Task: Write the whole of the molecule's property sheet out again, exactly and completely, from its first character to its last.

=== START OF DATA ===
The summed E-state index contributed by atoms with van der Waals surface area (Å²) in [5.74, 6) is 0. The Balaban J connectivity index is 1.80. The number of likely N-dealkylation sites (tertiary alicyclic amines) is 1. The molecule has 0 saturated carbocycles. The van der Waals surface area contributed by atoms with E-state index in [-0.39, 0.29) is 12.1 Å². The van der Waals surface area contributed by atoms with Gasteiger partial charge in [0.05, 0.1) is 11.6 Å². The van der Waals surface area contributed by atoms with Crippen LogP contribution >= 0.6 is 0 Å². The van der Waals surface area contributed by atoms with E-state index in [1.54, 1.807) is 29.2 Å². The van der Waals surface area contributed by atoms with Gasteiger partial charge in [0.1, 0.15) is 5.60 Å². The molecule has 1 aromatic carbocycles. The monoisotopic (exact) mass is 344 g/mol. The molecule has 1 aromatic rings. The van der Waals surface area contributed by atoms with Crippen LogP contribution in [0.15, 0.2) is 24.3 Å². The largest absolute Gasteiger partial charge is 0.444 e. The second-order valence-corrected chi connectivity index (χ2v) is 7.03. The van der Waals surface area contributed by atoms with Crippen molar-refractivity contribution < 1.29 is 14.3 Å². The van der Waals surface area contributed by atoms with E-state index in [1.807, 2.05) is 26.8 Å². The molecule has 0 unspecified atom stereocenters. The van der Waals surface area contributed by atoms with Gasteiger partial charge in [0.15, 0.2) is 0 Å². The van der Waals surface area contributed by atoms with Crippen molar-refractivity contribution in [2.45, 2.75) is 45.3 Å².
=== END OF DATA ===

The summed E-state index contributed by atoms with van der Waals surface area (Å²) in [5.74, 6) is 0. The Balaban J connectivity index is 1.80. The number of likely N-dealkylation sites (tertiary alicyclic amines) is 1. The molecule has 0 saturated carbocycles. The van der Waals surface area contributed by atoms with E-state index in [-0.39, 0.29) is 12.1 Å². The van der Waals surface area contributed by atoms with Gasteiger partial charge in [0.05, 0.1) is 11.6 Å². The van der Waals surface area contributed by atoms with Crippen LogP contribution >= 0.6 is 0 Å². The van der Waals surface area contributed by atoms with E-state index in [1.54, 1.807) is 29.2 Å². The van der Waals surface area contributed by atoms with Gasteiger partial charge in [0.1, 0.15) is 5.60 Å². The molecule has 1 aromatic carbocycles. The monoisotopic (exact) mass is 344 g/mol. The molecule has 1 aromatic rings. The van der Waals surface area contributed by atoms with Crippen LogP contribution in [0.15, 0.2) is 24.3 Å². The largest absolute Gasteiger partial charge is 0.444 e. The second-order valence-corrected chi connectivity index (χ2v) is 7.03. The van der Waals surface area contributed by atoms with Crippen molar-refractivity contribution < 1.29 is 14.3 Å². The van der Waals surface area contributed by atoms with E-state index in [1.807, 2.05) is 26.8 Å². The molecule has 0 unspecified atom stereocenters. The van der Waals surface area contributed by atoms with Gasteiger partial charge in [0.15, 0.2) is 0 Å². The van der Waals surface area contributed by atoms with Crippen molar-refractivity contribution in [2.45, 2.75) is 45.3 Å².